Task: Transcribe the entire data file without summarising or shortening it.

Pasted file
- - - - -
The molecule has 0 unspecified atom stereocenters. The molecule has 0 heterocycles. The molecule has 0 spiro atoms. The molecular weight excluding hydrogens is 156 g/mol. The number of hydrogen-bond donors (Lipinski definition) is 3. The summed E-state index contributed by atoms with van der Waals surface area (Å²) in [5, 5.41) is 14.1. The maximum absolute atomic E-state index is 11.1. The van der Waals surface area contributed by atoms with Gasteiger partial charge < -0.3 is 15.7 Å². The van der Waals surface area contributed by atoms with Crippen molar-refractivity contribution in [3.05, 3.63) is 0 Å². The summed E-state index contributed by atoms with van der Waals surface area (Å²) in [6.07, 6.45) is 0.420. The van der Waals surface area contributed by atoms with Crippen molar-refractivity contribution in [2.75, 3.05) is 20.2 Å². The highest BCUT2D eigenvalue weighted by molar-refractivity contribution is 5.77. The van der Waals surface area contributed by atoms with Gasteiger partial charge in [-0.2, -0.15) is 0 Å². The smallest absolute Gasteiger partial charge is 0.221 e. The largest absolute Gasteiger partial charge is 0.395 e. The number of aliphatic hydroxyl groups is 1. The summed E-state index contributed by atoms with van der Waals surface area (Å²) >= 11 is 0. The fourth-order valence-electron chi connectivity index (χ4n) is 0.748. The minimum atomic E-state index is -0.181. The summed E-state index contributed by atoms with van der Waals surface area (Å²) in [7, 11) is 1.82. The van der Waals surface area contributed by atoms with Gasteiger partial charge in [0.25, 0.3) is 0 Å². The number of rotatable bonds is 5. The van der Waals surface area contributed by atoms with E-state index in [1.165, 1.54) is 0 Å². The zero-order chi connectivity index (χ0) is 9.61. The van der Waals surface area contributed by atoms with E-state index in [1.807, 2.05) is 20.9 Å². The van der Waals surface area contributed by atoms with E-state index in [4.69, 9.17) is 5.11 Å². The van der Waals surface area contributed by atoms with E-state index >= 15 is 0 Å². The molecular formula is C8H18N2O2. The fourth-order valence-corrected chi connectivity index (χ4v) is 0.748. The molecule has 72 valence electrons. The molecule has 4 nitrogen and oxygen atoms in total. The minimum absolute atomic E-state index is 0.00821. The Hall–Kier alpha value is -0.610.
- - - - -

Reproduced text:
The molecule has 0 unspecified atom stereocenters. The molecule has 0 heterocycles. The molecule has 0 spiro atoms. The molecular weight excluding hydrogens is 156 g/mol. The number of hydrogen-bond donors (Lipinski definition) is 3. The summed E-state index contributed by atoms with van der Waals surface area (Å²) in [5, 5.41) is 14.1. The maximum absolute atomic E-state index is 11.1. The van der Waals surface area contributed by atoms with Gasteiger partial charge < -0.3 is 15.7 Å². The van der Waals surface area contributed by atoms with Crippen molar-refractivity contribution in [3.05, 3.63) is 0 Å². The summed E-state index contributed by atoms with van der Waals surface area (Å²) in [6.07, 6.45) is 0.420. The van der Waals surface area contributed by atoms with Crippen molar-refractivity contribution in [2.75, 3.05) is 20.2 Å². The highest BCUT2D eigenvalue weighted by molar-refractivity contribution is 5.77. The van der Waals surface area contributed by atoms with Gasteiger partial charge in [-0.2, -0.15) is 0 Å². The smallest absolute Gasteiger partial charge is 0.221 e. The largest absolute Gasteiger partial charge is 0.395 e. The number of aliphatic hydroxyl groups is 1. The summed E-state index contributed by atoms with van der Waals surface area (Å²) >= 11 is 0. The fourth-order valence-electron chi connectivity index (χ4n) is 0.748. The minimum atomic E-state index is -0.181. The summed E-state index contributed by atoms with van der Waals surface area (Å²) in [7, 11) is 1.82. The van der Waals surface area contributed by atoms with Gasteiger partial charge in [0.25, 0.3) is 0 Å². The number of rotatable bonds is 5. The van der Waals surface area contributed by atoms with E-state index in [1.165, 1.54) is 0 Å². The zero-order chi connectivity index (χ0) is 9.61. The van der Waals surface area contributed by atoms with E-state index in [1.807, 2.05) is 20.9 Å². The van der Waals surface area contributed by atoms with E-state index in [4.69, 9.17) is 5.11 Å². The van der Waals surface area contributed by atoms with E-state index >= 15 is 0 Å². The molecular formula is C8H18N2O2. The fourth-order valence-corrected chi connectivity index (χ4v) is 0.748. The molecule has 72 valence electrons. The molecule has 4 nitrogen and oxygen atoms in total. The minimum absolute atomic E-state index is 0.00821. The Hall–Kier alpha value is -0.610.